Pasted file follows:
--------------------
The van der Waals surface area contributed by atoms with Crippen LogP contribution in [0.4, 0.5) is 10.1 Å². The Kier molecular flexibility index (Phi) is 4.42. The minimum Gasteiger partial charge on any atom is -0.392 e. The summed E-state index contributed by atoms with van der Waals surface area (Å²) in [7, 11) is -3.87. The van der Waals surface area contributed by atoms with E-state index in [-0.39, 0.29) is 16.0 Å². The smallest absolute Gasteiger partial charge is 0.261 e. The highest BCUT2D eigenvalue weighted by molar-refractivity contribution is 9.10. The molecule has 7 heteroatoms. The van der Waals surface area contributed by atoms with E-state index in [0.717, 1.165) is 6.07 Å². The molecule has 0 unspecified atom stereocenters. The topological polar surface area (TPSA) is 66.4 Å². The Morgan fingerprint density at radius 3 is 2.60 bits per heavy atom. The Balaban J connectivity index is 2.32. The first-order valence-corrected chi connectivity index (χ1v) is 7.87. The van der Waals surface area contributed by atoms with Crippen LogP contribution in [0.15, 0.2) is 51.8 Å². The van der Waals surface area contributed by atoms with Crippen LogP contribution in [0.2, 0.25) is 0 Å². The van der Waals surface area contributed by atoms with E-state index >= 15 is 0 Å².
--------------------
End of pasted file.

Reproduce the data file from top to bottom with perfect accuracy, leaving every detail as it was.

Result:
The van der Waals surface area contributed by atoms with Crippen LogP contribution in [0.4, 0.5) is 10.1 Å². The Kier molecular flexibility index (Phi) is 4.42. The minimum Gasteiger partial charge on any atom is -0.392 e. The summed E-state index contributed by atoms with van der Waals surface area (Å²) in [7, 11) is -3.87. The van der Waals surface area contributed by atoms with E-state index in [-0.39, 0.29) is 16.0 Å². The smallest absolute Gasteiger partial charge is 0.261 e. The highest BCUT2D eigenvalue weighted by molar-refractivity contribution is 9.10. The molecule has 7 heteroatoms. The van der Waals surface area contributed by atoms with E-state index in [0.717, 1.165) is 6.07 Å². The molecule has 0 unspecified atom stereocenters. The topological polar surface area (TPSA) is 66.4 Å². The Morgan fingerprint density at radius 3 is 2.60 bits per heavy atom. The Balaban J connectivity index is 2.32. The first-order valence-corrected chi connectivity index (χ1v) is 7.87. The van der Waals surface area contributed by atoms with Crippen LogP contribution in [0.15, 0.2) is 51.8 Å². The van der Waals surface area contributed by atoms with Crippen LogP contribution in [0.2, 0.25) is 0 Å². The van der Waals surface area contributed by atoms with E-state index >= 15 is 0 Å².